For Wendy Robie, the longtime performer who has been in everything from the locally produced all-female stage production of Shakespeare’s “Coriolanus” to cinematic re-imaginings of “A Midsummer Night’s Dream” and, of course, the iconic shot-in-Washington series “Twin Peaks,” acting is her life’s passion. This first took flight when she moved to Seattle several decades ago from California. 

“That’s where I started. I was doing theater there when David Lynch came to Seattle to cast ‘Twin Peaks,’ which at that time was called ‘Northwest Passage.’ He was shooting a pilot and he cast me as Nadine,” Robie said in a phone interview. “There was a script, but I’m not sure it existed on this plane of being.” 

While the original series from Lynch and Mark Frost premiered in 1990, time moves a bit differently in the strange little world they created. Thus, it felt fitting for both her and the audience when Robie returned along with the rest of the eccentric cast of characters one more time for “Twin Peaks: The Return” in 2017. 

“The whole thing is full of so many bits. It’s like a kaleidoscope what David and Mark created. It’s astonishing,” Robie said. “I was very honored for my little shard of what that was.” 

Her latest film, Michael Smith’s “Relative,” will show locally at The Grand Illusion on Jan. 30. While it very much exists on our plane of being as a grounded dramedy about a family in Chicago coming together for a college graduation party, it sees Robie taking her character to new heights just as she did with Nadine. Observing her as the matriarch of the Frank family is like catching up with an old friend who brings her familiar wit and wisdom. Robie credits Smith’s script for making her job an easy one. 

“Emotionally, it was easy. It was really all there on the page for us,” Robie said. “None of it was hard. It was all wonderful. It was all gravy. We really were those people.”


This culminates in a couple of moments toward the conclusion she gets that tie everything together. 

“They are two scenes, but they’re kind of like a duet,” Robie said. “We shot it all in one night, both of those scenes, and it was a lot of running around. It was hilarious and entertaining. We kept running around the block, around and around and around.”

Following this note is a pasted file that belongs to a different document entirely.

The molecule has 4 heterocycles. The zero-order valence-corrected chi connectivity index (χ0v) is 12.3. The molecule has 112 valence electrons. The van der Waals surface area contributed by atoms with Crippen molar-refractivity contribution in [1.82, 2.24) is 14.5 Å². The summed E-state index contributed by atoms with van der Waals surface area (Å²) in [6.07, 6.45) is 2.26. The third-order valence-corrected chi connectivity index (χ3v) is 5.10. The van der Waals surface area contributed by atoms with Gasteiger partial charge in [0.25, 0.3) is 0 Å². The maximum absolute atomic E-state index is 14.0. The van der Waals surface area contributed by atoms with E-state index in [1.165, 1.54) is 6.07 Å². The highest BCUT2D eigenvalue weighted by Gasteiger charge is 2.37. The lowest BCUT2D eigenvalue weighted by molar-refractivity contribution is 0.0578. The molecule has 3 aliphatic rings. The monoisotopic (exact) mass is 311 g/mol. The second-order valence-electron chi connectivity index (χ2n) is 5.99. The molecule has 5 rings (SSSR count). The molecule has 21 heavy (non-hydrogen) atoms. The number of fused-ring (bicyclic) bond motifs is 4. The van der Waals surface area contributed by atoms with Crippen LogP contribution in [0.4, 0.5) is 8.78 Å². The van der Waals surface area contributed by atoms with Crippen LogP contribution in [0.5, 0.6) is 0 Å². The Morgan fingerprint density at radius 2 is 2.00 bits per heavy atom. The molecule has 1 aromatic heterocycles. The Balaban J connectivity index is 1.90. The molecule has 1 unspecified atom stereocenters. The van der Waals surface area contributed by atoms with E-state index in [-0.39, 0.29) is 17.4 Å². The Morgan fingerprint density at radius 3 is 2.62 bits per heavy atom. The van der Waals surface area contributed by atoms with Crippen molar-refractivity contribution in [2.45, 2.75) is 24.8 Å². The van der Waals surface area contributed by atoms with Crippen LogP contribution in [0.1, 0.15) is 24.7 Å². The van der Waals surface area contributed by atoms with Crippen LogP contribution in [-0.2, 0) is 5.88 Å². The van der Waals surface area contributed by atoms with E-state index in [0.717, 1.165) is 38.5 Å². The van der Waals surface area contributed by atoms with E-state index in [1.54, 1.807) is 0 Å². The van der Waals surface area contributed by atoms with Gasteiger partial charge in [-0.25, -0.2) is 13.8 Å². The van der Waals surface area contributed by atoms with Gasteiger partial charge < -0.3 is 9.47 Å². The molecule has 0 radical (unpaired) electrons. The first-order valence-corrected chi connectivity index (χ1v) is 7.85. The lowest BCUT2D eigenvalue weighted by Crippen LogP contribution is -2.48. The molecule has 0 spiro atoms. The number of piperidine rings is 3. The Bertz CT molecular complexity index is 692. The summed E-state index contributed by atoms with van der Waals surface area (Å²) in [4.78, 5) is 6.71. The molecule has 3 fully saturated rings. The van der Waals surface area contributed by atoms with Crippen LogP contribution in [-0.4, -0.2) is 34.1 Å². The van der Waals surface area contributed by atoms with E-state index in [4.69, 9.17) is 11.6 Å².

The one downside to the process? Robie was less than a fan of rehearsing these scenes virtually.

“I really hate Zoom and I avoid it like the plague. I think of it as a succubus that lives on your computer. You don’t know where to look, you can’t make eye contact because you’re in the wrong place, it’s exhausting,” Robie said. “Most of acting is listening. If there is a break between hearing something and saying something, it’s so false that you expend a lot of energy keeping it real and true and present. When it was over, I was, like, I need to lie down now.”

Having acted on the stage and screen, Robie remains particularly attuned to the importance of energy. 

“The difference is in the direction of the energy because when you’re doing a scene, on stage, your focus is in the scene with who you’re talking to, who you’re hearing and everything. But you have this energy that’s going out into the house so that people in the balcony are receiving that energy and are part of the experience,” Robie said. “On camera, the energy is going from the camera into you. It’s coming in and what you’re doing is allowing it in. You’re opening so that it comes in. You invite it in. Because if you used that kind of energy you use on stage on camera, your audience would turn away because it’s too much.” 


When it comes to her latest work, she sees it as being closer to her past projects on the stage in how the experience is more patient in sitting with the characters just trying to make their way in the world. 

“‘Relative’ is rare in that it is one of those pieces that proves the rule that you don’t move people by the tears that roll down your cheek. You move people by their own. You just need to be,” Robie said. “Maybe in this way it is like the stage in that there isn’t a lot of action. Nothing happens, but life happens. If you got something going on, it’s interesting and then the really lovely golden moments are well-earned.” 

Regardless of whether she is on the stage or the screen, this is what Robie says she was born to do. 

“That’s why we’re here. We’re here to tell human stories and we’re necessary. We’re of value.”


The film, starring Wendy Robie, will play at The Grand Illusion at 7:30 p.m. Jan. 30.